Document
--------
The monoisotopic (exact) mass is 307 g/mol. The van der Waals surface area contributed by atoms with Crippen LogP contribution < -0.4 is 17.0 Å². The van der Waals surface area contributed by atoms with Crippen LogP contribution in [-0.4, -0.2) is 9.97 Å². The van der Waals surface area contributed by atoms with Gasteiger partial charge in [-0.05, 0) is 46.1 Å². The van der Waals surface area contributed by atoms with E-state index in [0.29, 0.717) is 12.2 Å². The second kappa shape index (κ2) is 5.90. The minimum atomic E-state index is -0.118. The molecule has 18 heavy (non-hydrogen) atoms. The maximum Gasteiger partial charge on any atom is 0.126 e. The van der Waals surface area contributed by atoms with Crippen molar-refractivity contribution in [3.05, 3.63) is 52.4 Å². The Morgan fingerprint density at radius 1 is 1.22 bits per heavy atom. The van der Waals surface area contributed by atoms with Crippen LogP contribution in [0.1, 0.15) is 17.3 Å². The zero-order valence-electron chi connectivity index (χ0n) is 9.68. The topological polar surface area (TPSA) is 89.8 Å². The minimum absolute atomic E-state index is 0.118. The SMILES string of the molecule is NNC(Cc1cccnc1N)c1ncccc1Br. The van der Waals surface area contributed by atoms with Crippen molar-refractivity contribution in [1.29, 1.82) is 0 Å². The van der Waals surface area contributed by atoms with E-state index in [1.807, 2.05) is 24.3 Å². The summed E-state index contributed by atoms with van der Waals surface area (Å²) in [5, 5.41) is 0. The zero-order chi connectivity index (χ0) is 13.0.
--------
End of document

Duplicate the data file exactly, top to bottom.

The monoisotopic (exact) mass is 307 g/mol. The van der Waals surface area contributed by atoms with Crippen LogP contribution < -0.4 is 17.0 Å². The van der Waals surface area contributed by atoms with Crippen LogP contribution in [-0.4, -0.2) is 9.97 Å². The van der Waals surface area contributed by atoms with Gasteiger partial charge in [-0.05, 0) is 46.1 Å². The van der Waals surface area contributed by atoms with E-state index in [0.29, 0.717) is 12.2 Å². The second kappa shape index (κ2) is 5.90. The minimum atomic E-state index is -0.118. The molecule has 18 heavy (non-hydrogen) atoms. The maximum Gasteiger partial charge on any atom is 0.126 e. The van der Waals surface area contributed by atoms with Crippen molar-refractivity contribution in [3.05, 3.63) is 52.4 Å². The Morgan fingerprint density at radius 1 is 1.22 bits per heavy atom. The van der Waals surface area contributed by atoms with Crippen LogP contribution in [0.1, 0.15) is 17.3 Å². The zero-order valence-electron chi connectivity index (χ0n) is 9.68. The topological polar surface area (TPSA) is 89.8 Å². The minimum absolute atomic E-state index is 0.118. The SMILES string of the molecule is NNC(Cc1cccnc1N)c1ncccc1Br. The van der Waals surface area contributed by atoms with Crippen molar-refractivity contribution in [1.29, 1.82) is 0 Å². The van der Waals surface area contributed by atoms with E-state index in [1.807, 2.05) is 24.3 Å². The summed E-state index contributed by atoms with van der Waals surface area (Å²) in [5, 5.41) is 0. The zero-order chi connectivity index (χ0) is 13.0.